Turn: Both players check. No new information is gained, as we assume the Villain checks 100% of his range here on the turn.

River: Villain bets $250. We can remove all flushes from his range — it would be an insane value bet, and his hand is too strong to turn into a bluff. Since he can have no bluffs on the flop, his range is now comprised only of full houses, specifically {a-}{q-} and {8-}{8-}.

I always like to be conservative when doing range analysis, giving my opponent more hands which can beat me and less which I beat. In doing so, I’m certain that if I still have enough equity to call, then a call must be a clearly profitable play.

As you can see I removed {k-}{q-} from his range entirely (a hand which I beat) and added {q-}{q-} into his range (a hand which beats me that is very unlikely which the Villian holds). In doing so, I still have 50% equity vs. his range. Since I only need 32% to justify calling, this is a clear call. And empirical data at a $1/$3 game confirms this — unless you have an epic read or know your opponent extremely well, you’re just not beat here often enough.

How do you go about figuing this out on the spot? By counting combos.

  • {a-}{q-}: 6 combos (you have two aces, and there’s a queen on the board)
  • {q-}{q-}: 3 combos
  • {8-}{8-}: 3 combos
  • Win: 6/12 = 50%

But what if he doesn’t value bet shove with 100% of his {a-}{q-} combos? Fine. Let’s say he only shoves {a-}{q-} 50% of the time. Instead of winning 6/12 you win 3/9 = 33%, and you would break even at worst.

Another way of looking at it is to ask the following: How many hand combos would he need for you to fold? Since 3 combos are enough to break even — remember, we are being hyper-conservative assuming he has {q-}{q-} 100% of the time, which is impossible — he would need never to have more than 2 combos of hands worse than ours.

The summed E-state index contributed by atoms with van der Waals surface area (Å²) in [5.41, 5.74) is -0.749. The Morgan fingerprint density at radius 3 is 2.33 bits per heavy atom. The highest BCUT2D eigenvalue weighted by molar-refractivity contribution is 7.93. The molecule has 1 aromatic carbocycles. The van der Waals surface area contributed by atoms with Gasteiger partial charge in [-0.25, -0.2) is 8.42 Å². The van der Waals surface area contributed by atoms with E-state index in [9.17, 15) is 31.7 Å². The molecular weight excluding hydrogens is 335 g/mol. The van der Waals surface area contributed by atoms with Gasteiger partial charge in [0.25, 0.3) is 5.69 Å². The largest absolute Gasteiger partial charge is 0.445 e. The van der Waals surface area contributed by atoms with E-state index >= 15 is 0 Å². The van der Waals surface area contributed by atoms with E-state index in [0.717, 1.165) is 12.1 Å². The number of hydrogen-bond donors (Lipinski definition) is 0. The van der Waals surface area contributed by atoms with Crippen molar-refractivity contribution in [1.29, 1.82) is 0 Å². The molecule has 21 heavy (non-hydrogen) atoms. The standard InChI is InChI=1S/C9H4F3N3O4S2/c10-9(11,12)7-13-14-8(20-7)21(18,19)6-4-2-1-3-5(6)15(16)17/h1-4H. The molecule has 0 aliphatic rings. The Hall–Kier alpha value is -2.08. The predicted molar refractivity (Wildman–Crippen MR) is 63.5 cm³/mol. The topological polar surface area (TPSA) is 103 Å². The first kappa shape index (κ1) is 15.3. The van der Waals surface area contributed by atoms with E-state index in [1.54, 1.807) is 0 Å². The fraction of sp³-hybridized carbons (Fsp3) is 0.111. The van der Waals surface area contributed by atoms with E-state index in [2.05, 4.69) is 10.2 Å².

Translation = you cannot fold the river. Ever. What would you have done? Leave your thoughts in a comment below.

Also, as I announced at the beginning of the video, I have a new show out called “#HelloAlec” in which readers send in hands that will be read and analyzed by my friend, the robot, on a new YouTube channel. The best ones will be selected each week to be featured in the following week’s “Hand of the Day.” You can see more about it by clicking here.

Want to be featured on future episodes of “Hand of the Day”? Simply submit your hands to Alec here. Also check out “AskAlec,” a new series on YouTube where aspiring poker players can send in their questions and get feedback.

Follow Alec Torelli on Twitter, Instagram, through Facebook, or via his popular blog.

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  • @AlecTorelli's "Hand of the Day": Full house on river but not the nuts, and your opponent shoves. What do you do?

  • In a new “Hand of the Day,” Alec Torelli analyzes a tricky $1/$3 cash game hand sent in by a reader.